I really hope that Charity Shops don’t start trying to compete with discount stores and turn more into £1 shops. With a surge of articles in the charity sector all about the success of charity pound shops or discount shops, it begs the question why? Is it just down to the fact that some chains are trying to find ways of selling off their excess/culled stock or does it boil down to the fact that some shops haven’t paid attention to the current market?
If you are a shop that is going to be a clearance shop, fed culled stock to sell off cheaply and you can communicate with your donors that there stuff is going off to a ‘normal’ store than you a probably onto a winner but if you’re not going to be fed stock is discounting really the answer to kick up the profits. It’s a bit like having a sale but it’s going to be continuous, the thing is a sale peaks, all the good stuff goes and you’re left with the naff stuff. Charity shops managers are no fools and you will only be getting basic items for a £1.
It all depends on who you think charity shops are aimed at, there are lots of people who moan about the prices saying that charity shops are supposed to provide cheap clothes for people on a budget. But with the arrival of cheap mass market clothing from shops like Primark and Supermarket brands, cheap new clothes are easily accessible. The days of the 1980’s and 1990’s where clothes and household items were all quite dear and there wasn’t really cheap mass produced items like there are today meant that people where either saving up for items or they were looking in charity shops. Nowadays most charity shopping isn’t out of necessity, charity shoppers today are a mix of people looking for quality brands at a fraction of the cost or quirky and interesting items, vintage pieces and moochers. Of course there will always be shoppers on a budget that charity shops attract and that great, it’s just that these aren’t the main people to be targeting as customers.
The beauty of charity shops has always been that you can get something of better quality than Primark and it’s still usually cheaper. A charity shop t -shirt from Marks and Spencer is going to last you longer than one from Primark. Then there’s also the niche market of the unusual and quirky items. It’s a matter of personal choice about how you feel about how much you are paying for the items but even if you’re in a shop that you might consider ‘overpriced’ your still probably paying much less than the item was originally worth. If a shop can sell at a certain price point then they would be fools not to, imagine if it was you selling your stuff at a car boot sale, you would want to get the best price possible wouldn’t you? and it’s just the same for a charity shop. When I see something under-priced in a shop I always want to tell the volunteer on the till that they should up the price because the item is easily worth loads more. The age old price principle is still true, price the low end cheap and get the good prices on the top end items. It is this balance that makes the great charity shops work. It’s the treasures in charity shops that make them such excellent unique places to shop, where you’ll find the likes of Whistles, Karen Millen and Phase Eight next to the likes of Peacocks, New Look and TU.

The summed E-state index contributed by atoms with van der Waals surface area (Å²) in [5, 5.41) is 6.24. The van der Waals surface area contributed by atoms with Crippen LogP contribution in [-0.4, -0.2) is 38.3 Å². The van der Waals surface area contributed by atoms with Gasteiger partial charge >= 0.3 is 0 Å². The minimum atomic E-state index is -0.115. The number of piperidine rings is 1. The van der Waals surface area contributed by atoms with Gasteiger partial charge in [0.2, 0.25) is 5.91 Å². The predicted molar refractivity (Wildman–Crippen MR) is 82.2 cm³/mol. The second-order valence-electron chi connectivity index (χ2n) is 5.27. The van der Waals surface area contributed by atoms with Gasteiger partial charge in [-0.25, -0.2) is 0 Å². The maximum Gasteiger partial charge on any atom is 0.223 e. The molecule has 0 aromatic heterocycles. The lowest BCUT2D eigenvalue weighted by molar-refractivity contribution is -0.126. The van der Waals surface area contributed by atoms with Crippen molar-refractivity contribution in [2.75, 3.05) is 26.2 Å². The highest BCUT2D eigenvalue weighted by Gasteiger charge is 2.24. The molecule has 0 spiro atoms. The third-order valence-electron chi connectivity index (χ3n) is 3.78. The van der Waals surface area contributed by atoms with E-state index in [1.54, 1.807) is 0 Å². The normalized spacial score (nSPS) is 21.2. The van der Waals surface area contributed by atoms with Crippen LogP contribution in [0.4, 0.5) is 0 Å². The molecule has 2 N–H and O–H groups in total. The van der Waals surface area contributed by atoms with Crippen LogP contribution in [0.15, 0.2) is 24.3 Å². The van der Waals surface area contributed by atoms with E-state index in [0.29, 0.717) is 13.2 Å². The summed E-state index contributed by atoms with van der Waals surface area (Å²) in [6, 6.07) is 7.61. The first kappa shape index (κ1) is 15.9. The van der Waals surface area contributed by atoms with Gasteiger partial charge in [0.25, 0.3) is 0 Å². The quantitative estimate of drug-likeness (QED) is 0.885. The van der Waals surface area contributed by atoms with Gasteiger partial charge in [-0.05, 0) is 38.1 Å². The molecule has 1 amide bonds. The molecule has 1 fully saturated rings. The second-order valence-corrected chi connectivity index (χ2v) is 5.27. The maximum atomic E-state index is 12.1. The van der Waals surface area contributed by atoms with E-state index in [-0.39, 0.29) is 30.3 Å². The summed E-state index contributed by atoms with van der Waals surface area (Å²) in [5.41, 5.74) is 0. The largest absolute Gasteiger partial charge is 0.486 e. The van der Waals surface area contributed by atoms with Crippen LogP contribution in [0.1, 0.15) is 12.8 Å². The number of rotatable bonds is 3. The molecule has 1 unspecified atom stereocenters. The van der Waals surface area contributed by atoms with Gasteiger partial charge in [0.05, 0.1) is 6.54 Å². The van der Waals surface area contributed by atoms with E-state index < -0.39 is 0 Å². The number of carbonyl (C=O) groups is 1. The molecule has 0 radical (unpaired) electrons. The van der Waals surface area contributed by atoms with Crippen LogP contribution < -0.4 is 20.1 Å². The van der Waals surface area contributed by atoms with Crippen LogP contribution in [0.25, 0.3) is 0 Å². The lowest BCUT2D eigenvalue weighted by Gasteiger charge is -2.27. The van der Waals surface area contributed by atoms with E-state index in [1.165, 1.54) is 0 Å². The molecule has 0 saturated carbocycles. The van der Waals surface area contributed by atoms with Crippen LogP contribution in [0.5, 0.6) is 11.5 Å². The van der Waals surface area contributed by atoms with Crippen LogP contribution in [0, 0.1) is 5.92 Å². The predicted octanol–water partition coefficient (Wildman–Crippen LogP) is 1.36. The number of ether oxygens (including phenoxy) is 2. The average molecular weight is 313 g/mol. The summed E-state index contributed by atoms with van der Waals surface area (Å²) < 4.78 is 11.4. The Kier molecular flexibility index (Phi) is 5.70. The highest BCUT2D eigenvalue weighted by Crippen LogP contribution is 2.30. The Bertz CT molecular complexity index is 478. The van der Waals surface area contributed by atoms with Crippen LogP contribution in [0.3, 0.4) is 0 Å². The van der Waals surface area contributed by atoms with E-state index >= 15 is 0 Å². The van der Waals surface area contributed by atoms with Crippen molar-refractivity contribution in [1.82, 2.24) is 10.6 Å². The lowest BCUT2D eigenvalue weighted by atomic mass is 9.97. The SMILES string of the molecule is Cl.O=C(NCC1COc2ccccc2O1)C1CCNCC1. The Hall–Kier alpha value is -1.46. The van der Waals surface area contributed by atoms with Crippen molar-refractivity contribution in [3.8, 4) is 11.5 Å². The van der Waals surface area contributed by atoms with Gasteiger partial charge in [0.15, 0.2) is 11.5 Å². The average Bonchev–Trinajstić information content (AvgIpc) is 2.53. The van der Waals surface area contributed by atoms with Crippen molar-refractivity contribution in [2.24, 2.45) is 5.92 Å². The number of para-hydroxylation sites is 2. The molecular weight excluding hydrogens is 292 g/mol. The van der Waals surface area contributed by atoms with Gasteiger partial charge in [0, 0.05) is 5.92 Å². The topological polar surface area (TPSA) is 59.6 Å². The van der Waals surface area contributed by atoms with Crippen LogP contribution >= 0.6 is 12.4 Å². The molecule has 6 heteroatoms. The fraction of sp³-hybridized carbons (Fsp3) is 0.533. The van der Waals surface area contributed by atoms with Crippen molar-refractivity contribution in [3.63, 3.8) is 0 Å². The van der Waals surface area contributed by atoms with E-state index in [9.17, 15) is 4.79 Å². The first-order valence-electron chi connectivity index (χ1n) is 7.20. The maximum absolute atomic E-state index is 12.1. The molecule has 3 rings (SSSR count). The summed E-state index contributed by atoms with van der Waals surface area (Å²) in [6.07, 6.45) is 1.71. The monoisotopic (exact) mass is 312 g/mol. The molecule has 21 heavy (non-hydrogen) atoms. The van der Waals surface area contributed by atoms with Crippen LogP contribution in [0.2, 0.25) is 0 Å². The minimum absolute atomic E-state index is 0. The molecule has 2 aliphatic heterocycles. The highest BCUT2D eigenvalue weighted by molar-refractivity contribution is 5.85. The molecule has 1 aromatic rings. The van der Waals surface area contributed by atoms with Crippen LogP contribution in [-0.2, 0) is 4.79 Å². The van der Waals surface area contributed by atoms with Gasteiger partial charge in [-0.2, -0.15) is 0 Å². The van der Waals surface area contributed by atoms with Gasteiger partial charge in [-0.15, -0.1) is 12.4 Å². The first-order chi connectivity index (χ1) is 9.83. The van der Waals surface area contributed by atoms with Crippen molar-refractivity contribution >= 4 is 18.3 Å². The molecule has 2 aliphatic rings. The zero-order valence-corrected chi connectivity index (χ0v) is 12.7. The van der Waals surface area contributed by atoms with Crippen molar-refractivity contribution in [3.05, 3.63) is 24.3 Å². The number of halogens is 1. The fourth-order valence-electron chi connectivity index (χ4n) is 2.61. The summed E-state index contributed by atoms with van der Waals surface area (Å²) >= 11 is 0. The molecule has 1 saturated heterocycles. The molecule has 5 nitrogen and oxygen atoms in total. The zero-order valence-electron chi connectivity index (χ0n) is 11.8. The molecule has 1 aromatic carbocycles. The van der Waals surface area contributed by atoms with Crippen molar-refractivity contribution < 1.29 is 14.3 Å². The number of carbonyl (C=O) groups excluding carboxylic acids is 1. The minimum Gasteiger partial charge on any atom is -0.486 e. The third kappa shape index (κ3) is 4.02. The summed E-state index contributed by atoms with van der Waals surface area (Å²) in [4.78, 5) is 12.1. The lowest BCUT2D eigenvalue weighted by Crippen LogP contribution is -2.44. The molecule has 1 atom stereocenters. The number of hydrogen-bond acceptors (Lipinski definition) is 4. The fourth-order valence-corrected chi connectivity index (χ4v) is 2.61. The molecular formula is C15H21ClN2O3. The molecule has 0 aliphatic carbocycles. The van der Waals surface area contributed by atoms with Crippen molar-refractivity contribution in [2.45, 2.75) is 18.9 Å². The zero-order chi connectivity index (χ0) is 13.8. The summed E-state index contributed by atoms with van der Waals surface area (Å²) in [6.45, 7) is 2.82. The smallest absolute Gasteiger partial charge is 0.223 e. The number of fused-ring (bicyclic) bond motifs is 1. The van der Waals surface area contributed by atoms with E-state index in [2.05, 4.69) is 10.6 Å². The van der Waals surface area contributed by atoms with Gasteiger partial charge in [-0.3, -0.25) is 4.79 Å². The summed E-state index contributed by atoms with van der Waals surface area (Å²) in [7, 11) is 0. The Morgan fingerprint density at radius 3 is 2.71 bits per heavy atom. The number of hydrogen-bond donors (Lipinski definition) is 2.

The answer to boosting charity shops income lies in attracting more quality donations and tapping into a younger target donor alongside offering a diverse pricing structure. If shops can get more people in the 20 – 35 age bracket donating, then they are on to a winner because they are the ones spending money on clothing and accessories and it’s their quality high street items that customers are hunting out. Finding a way to reach out to these potential donors could prove very lucrative…